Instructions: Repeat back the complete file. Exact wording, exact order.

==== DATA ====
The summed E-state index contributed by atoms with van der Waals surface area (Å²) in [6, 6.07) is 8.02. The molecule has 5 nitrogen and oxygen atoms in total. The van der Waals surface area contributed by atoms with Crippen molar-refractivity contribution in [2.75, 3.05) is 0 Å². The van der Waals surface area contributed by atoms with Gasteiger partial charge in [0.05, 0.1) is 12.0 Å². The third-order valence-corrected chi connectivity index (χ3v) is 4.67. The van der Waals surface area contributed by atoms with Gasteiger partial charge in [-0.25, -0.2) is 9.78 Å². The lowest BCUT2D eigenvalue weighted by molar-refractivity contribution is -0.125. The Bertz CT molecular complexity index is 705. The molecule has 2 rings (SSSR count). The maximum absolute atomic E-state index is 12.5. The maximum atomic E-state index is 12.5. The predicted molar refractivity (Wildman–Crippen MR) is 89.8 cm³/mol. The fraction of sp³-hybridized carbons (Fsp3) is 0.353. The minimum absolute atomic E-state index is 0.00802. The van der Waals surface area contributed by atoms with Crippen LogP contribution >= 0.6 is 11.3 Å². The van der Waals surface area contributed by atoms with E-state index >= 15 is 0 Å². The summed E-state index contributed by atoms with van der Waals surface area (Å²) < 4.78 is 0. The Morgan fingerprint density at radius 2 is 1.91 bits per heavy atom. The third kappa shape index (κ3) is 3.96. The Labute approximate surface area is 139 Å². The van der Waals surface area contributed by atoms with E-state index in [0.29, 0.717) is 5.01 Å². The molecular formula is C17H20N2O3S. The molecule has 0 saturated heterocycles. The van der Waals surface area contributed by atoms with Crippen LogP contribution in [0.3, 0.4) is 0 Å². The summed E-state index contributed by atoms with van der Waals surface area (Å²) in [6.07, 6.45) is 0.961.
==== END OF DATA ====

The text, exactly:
The summed E-state index contributed by atoms with van der Waals surface area (Å²) in [6, 6.07) is 8.02. The molecule has 5 nitrogen and oxygen atoms in total. The van der Waals surface area contributed by atoms with Crippen molar-refractivity contribution in [2.75, 3.05) is 0 Å². The van der Waals surface area contributed by atoms with Gasteiger partial charge in [0.05, 0.1) is 12.0 Å². The third-order valence-corrected chi connectivity index (χ3v) is 4.67. The van der Waals surface area contributed by atoms with Gasteiger partial charge in [-0.25, -0.2) is 9.78 Å². The lowest BCUT2D eigenvalue weighted by molar-refractivity contribution is -0.125. The Bertz CT molecular complexity index is 705. The molecule has 2 rings (SSSR count). The maximum absolute atomic E-state index is 12.5. The maximum atomic E-state index is 12.5. The predicted molar refractivity (Wildman–Crippen MR) is 89.8 cm³/mol. The fraction of sp³-hybridized carbons (Fsp3) is 0.353. The minimum absolute atomic E-state index is 0.00802. The van der Waals surface area contributed by atoms with Crippen LogP contribution >= 0.6 is 11.3 Å². The van der Waals surface area contributed by atoms with E-state index >= 15 is 0 Å². The summed E-state index contributed by atoms with van der Waals surface area (Å²) < 4.78 is 0. The Morgan fingerprint density at radius 2 is 1.91 bits per heavy atom. The third kappa shape index (κ3) is 3.96. The Labute approximate surface area is 139 Å². The van der Waals surface area contributed by atoms with E-state index in [0.29, 0.717) is 5.01 Å². The molecular formula is C17H20N2O3S. The molecule has 0 saturated heterocycles. The van der Waals surface area contributed by atoms with Crippen LogP contribution in [0.3, 0.4) is 0 Å². The summed E-state index contributed by atoms with van der Waals surface area (Å²) in [6.07, 6.45) is 0.961.